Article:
I answered the phone at my office. It was my oldest daughter, Heidi. “Mom, can you meet me at Barbara’s this afternoon?”
Barbara was a counselor my girls and I had seen periodically over the years, often to deal with our individual issues over the conflicts between their father and me—we had divorced years earlier. So when Heidi requested a visit to Barbara’s office, I didn’t think anything of it.
When I arrived, Heidi was already seated on the couch. Barbara sat in her chair opposite Heidi, and I parked myself in a chair next to the couch. Barbara delved right in and asked Heidi, “Why are we here today?”
I looked over at Heidi. Her face reddened, she choked up and a single tear glided down her cheek. “I have something to tell you, mother, and I’m too afraid to do it alone.”
In that instant, I knew. I was about to hear the one thing many parents fear when raising a teenage daughter. I slid next to her on the couch, and asked, “Are you pregnant?”
Heidi was born on New Year Eve, the only baby girl in the nursery. She was a born performer and loved to sing, dance and act—anything that involved entertaining. A personable, beautiful girl, she had many friends growing up, excelled in her classes and had big dreams of becoming an actress.
As she approached her seventeenth year, Heidi started skipping school, abandoned the friends she had and began to hang around a crowd of kids I didn’t approve of. My bright and charming little girl became distant, depressed and unmotivated. I became distraught over this sudden change, and found it increasingly difficult to deal with.
As a single mother, it was hard enough raising three beautiful daughters, but this new phase of Heidi’s life proved more than challenging. When a new boy showed up in her life, I sensed trouble. And when I sat in the counselor’s office that afternoon, I knew I had milliseconds to say and do the right thing to get my daughter back.
Heidi burst into tears, nodding yes when I asked her if she was pregnant. Putting my arm around her, I looked her square in the eyes and pronounced, “I’ll do whatever you need me to do … that’s what I’m here for.”
Since Heidi was only nineteen years old, we mutually agreed it might be best to put the baby up for adoption, so he could be raised by two loving parents. It was a tough decision, but it seemed right at the time.
A thousand miles away, a lovely couple wanted to adopt Heidi, unborn baby boy. In Heidi’s seventh month, she moved to be near the adoptive family. My heart was torn apart over losing ,my first grandchild and my daughter being so far away.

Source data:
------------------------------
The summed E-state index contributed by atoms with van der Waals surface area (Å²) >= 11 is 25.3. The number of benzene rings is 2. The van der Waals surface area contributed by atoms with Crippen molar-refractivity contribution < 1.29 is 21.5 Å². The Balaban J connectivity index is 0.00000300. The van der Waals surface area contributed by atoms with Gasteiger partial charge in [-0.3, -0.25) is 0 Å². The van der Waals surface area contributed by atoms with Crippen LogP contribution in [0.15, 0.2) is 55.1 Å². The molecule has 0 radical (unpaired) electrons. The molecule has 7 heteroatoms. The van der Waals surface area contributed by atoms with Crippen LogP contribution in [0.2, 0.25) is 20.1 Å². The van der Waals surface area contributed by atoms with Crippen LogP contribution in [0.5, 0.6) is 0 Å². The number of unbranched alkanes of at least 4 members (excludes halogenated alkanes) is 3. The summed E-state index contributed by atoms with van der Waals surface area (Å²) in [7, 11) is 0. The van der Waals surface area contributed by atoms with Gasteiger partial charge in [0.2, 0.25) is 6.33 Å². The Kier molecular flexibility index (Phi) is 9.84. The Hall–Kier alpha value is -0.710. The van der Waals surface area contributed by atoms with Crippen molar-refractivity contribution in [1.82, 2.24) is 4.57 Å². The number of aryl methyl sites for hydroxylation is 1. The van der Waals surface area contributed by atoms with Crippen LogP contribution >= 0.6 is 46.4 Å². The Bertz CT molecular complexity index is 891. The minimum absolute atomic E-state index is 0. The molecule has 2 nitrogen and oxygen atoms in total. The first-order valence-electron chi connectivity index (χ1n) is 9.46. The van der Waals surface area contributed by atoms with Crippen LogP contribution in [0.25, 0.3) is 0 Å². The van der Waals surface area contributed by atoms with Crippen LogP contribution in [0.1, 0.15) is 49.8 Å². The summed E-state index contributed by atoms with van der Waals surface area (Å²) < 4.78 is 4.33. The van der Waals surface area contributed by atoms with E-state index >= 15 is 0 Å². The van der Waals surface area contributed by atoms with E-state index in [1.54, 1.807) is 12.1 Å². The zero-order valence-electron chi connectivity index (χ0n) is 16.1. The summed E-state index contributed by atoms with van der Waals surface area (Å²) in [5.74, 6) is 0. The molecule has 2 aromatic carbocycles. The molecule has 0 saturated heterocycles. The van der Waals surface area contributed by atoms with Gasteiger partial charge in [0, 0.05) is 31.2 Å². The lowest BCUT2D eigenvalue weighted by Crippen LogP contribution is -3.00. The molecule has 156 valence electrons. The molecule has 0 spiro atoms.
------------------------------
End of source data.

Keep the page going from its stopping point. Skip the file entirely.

Weeks later, after a doctor’s appointment, Heidi called to say she could go into labor at any time and wanted me with her. I hopped on a plane, and the next day met the adoptive family. They seemed very nice, and their little girl was darling. Yet something seemed amiss. I couldn’t put my finger on it, but uneasiness washed over me after meeting them.
The next morning, the phone rang. Heidi answered it suddenly, all the color drained from her face. She hung up and flung herself on the bed, uncontrollable sobs drenching the long strands of hair that covered her face.
In the final hour, the adoptive family had backed out. Perhaps they sensed my breaking heart, and felt I might interfere with their rights as parents. Perhaps they were overwhelmed with taking on another child. We will never know the reason.
Brushing the hair away from her face, I asked Heidi what she wanted to do. Through long, drawn-out tears, Heidi said, “Mom, I never really wanted to give up my baby. I love him. But I can’t afford to keep him.”
Sometimes, life has an amazing way of restoring divine order. Suddenly, all the times I toiled to keep a roof over my little family’s head, make sure the bills were paid and still provide things like camp, dance lessons and birthday parties … all the struggle of raising my girls alone seemed inconsequential to what really mattered: love. Simple as that. And I knew right then and there that this new turn of events was meant to be.
Putting my hand on my hips, I firmly stated, “Heidi, I raised you and your two sisters on practically nothing. We made it, and you will too. Get your butt of that bed! We’re going out to buy some baby clothes!”
Heidi has proven to be a wonderful mother. She went back to school and is now pursuing acting career. Tyler, the absolute light of my life, is adored by his aunts and loved by our many friends. He has brought more blessings to us than we ever could have imagined. He is bright, fun and funny—a born performer, just like his mother.
He is oh so wise, too. One day, when he was about four, I was having a particularly tough afternoon. Tyler walked into my office, glanced up at me and said, “What’s wrong, Grandma?”
I replied, “Grandma is a little sad today, honey. I wish I were happier.”
Just like the day I slid next to his mother in the counselor’s office, trying to find the right words to say, Tyler put his arms around me, looked me square in the eyes and pronounced, “Well, that’s what I’m here for.”
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